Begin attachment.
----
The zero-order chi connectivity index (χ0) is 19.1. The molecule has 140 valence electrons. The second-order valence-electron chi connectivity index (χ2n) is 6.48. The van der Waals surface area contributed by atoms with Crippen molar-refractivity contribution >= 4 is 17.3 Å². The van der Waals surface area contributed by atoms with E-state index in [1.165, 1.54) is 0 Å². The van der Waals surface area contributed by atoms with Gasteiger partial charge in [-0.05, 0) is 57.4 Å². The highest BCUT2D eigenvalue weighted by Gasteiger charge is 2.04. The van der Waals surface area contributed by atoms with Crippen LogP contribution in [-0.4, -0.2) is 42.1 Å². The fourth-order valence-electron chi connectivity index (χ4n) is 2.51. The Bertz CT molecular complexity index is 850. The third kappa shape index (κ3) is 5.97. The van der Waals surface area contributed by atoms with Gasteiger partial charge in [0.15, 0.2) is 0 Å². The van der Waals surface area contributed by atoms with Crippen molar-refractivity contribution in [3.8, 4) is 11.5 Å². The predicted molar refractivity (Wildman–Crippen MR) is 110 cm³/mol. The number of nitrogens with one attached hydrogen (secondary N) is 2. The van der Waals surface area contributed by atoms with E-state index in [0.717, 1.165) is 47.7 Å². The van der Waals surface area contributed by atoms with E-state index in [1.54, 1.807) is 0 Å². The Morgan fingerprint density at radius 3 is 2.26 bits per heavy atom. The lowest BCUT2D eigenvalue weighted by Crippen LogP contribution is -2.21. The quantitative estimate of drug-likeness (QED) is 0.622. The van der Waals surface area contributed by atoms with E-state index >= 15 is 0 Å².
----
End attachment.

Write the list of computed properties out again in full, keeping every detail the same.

The zero-order chi connectivity index (χ0) is 19.1. The molecule has 140 valence electrons. The second-order valence-electron chi connectivity index (χ2n) is 6.48. The van der Waals surface area contributed by atoms with Crippen molar-refractivity contribution >= 4 is 17.3 Å². The van der Waals surface area contributed by atoms with E-state index in [1.165, 1.54) is 0 Å². The van der Waals surface area contributed by atoms with Gasteiger partial charge in [-0.05, 0) is 57.4 Å². The highest BCUT2D eigenvalue weighted by Gasteiger charge is 2.04. The van der Waals surface area contributed by atoms with Crippen LogP contribution in [-0.4, -0.2) is 42.1 Å². The fourth-order valence-electron chi connectivity index (χ4n) is 2.51. The Bertz CT molecular complexity index is 850. The third kappa shape index (κ3) is 5.97. The van der Waals surface area contributed by atoms with Gasteiger partial charge in [0.15, 0.2) is 0 Å². The van der Waals surface area contributed by atoms with Crippen molar-refractivity contribution in [3.8, 4) is 11.5 Å². The predicted molar refractivity (Wildman–Crippen MR) is 110 cm³/mol. The number of nitrogens with one attached hydrogen (secondary N) is 2. The van der Waals surface area contributed by atoms with E-state index in [0.717, 1.165) is 47.7 Å². The van der Waals surface area contributed by atoms with E-state index in [1.54, 1.807) is 0 Å². The Morgan fingerprint density at radius 3 is 2.26 bits per heavy atom. The lowest BCUT2D eigenvalue weighted by Crippen LogP contribution is -2.21. The quantitative estimate of drug-likeness (QED) is 0.622. The van der Waals surface area contributed by atoms with E-state index >= 15 is 0 Å².